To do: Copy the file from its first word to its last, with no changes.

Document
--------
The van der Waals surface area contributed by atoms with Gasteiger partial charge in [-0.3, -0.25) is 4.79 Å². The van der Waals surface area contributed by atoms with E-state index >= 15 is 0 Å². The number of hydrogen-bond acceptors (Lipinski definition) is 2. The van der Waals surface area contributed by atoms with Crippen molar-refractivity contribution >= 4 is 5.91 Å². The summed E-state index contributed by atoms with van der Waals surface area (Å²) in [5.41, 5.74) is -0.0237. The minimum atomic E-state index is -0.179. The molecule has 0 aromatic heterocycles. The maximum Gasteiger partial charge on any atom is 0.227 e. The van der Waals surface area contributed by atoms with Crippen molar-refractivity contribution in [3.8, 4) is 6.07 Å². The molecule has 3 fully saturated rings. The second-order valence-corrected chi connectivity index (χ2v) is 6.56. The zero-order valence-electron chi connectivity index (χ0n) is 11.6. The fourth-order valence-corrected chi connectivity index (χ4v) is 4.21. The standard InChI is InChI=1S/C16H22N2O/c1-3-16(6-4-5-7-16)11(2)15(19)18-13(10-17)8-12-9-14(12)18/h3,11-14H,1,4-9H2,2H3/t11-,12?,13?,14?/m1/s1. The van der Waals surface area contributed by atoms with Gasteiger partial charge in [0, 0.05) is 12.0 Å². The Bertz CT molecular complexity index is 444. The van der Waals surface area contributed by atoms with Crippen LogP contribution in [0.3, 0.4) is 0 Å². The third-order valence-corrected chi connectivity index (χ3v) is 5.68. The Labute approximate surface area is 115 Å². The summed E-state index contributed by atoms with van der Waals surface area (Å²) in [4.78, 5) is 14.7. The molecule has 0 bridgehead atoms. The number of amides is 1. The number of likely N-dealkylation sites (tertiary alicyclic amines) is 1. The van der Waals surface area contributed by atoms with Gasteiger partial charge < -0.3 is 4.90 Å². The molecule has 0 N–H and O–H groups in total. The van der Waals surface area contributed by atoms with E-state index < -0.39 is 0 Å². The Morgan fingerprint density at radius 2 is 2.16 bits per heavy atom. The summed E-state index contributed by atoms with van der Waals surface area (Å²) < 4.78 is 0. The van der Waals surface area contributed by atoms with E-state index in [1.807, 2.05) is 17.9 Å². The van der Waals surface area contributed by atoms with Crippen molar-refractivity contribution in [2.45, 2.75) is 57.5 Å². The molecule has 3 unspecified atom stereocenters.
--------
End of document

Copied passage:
The van der Waals surface area contributed by atoms with Gasteiger partial charge in [-0.3, -0.25) is 4.79 Å². The van der Waals surface area contributed by atoms with E-state index >= 15 is 0 Å². The number of hydrogen-bond acceptors (Lipinski definition) is 2. The van der Waals surface area contributed by atoms with Crippen molar-refractivity contribution >= 4 is 5.91 Å². The summed E-state index contributed by atoms with van der Waals surface area (Å²) in [5.41, 5.74) is -0.0237. The minimum atomic E-state index is -0.179. The molecule has 0 aromatic heterocycles. The maximum Gasteiger partial charge on any atom is 0.227 e. The van der Waals surface area contributed by atoms with Crippen molar-refractivity contribution in [3.8, 4) is 6.07 Å². The molecule has 3 fully saturated rings. The second-order valence-corrected chi connectivity index (χ2v) is 6.56. The zero-order valence-electron chi connectivity index (χ0n) is 11.6. The fourth-order valence-corrected chi connectivity index (χ4v) is 4.21. The standard InChI is InChI=1S/C16H22N2O/c1-3-16(6-4-5-7-16)11(2)15(19)18-13(10-17)8-12-9-14(12)18/h3,11-14H,1,4-9H2,2H3/t11-,12?,13?,14?/m1/s1. The van der Waals surface area contributed by atoms with Gasteiger partial charge in [0, 0.05) is 12.0 Å². The Bertz CT molecular complexity index is 444. The van der Waals surface area contributed by atoms with Crippen LogP contribution in [0.3, 0.4) is 0 Å². The third-order valence-corrected chi connectivity index (χ3v) is 5.68. The Labute approximate surface area is 115 Å². The summed E-state index contributed by atoms with van der Waals surface area (Å²) in [4.78, 5) is 14.7. The molecule has 0 bridgehead atoms. The number of amides is 1. The number of likely N-dealkylation sites (tertiary alicyclic amines) is 1. The van der Waals surface area contributed by atoms with Gasteiger partial charge < -0.3 is 4.90 Å². The molecule has 0 N–H and O–H groups in total. The van der Waals surface area contributed by atoms with E-state index < -0.39 is 0 Å². The Morgan fingerprint density at radius 2 is 2.16 bits per heavy atom. The summed E-state index contributed by atoms with van der Waals surface area (Å²) < 4.78 is 0. The van der Waals surface area contributed by atoms with E-state index in [1.807, 2.05) is 17.9 Å². The van der Waals surface area contributed by atoms with Crippen molar-refractivity contribution in [2.45, 2.75) is 57.5 Å². The molecule has 3 unspecified atom stereocenters.